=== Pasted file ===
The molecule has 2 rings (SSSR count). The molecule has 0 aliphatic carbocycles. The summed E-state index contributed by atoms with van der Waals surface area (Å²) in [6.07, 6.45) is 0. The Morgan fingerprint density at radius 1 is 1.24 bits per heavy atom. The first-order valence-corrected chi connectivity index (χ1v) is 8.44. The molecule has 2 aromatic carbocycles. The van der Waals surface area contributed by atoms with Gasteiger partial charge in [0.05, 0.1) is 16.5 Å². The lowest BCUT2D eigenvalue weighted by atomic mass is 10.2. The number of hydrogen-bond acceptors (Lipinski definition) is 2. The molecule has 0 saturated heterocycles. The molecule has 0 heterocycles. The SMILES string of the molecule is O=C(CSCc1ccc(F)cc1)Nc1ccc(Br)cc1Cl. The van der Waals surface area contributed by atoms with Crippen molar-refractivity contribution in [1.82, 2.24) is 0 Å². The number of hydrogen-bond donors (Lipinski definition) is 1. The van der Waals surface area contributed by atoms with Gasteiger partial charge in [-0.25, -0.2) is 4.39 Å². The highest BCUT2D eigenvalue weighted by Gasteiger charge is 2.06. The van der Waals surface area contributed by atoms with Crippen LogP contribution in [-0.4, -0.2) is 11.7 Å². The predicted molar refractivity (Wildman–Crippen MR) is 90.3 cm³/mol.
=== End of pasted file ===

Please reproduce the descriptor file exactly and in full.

The molecule has 2 rings (SSSR count). The molecule has 0 aliphatic carbocycles. The summed E-state index contributed by atoms with van der Waals surface area (Å²) in [6.07, 6.45) is 0. The Morgan fingerprint density at radius 1 is 1.24 bits per heavy atom. The first-order valence-corrected chi connectivity index (χ1v) is 8.44. The molecule has 2 aromatic carbocycles. The van der Waals surface area contributed by atoms with Gasteiger partial charge in [0.05, 0.1) is 16.5 Å². The lowest BCUT2D eigenvalue weighted by atomic mass is 10.2. The number of hydrogen-bond acceptors (Lipinski definition) is 2. The molecule has 0 saturated heterocycles. The molecule has 0 heterocycles. The SMILES string of the molecule is O=C(CSCc1ccc(F)cc1)Nc1ccc(Br)cc1Cl. The van der Waals surface area contributed by atoms with Crippen molar-refractivity contribution in [1.82, 2.24) is 0 Å². The number of hydrogen-bond donors (Lipinski definition) is 1. The van der Waals surface area contributed by atoms with Gasteiger partial charge in [-0.25, -0.2) is 4.39 Å². The highest BCUT2D eigenvalue weighted by Gasteiger charge is 2.06. The van der Waals surface area contributed by atoms with Crippen LogP contribution in [-0.4, -0.2) is 11.7 Å². The predicted molar refractivity (Wildman–Crippen MR) is 90.3 cm³/mol.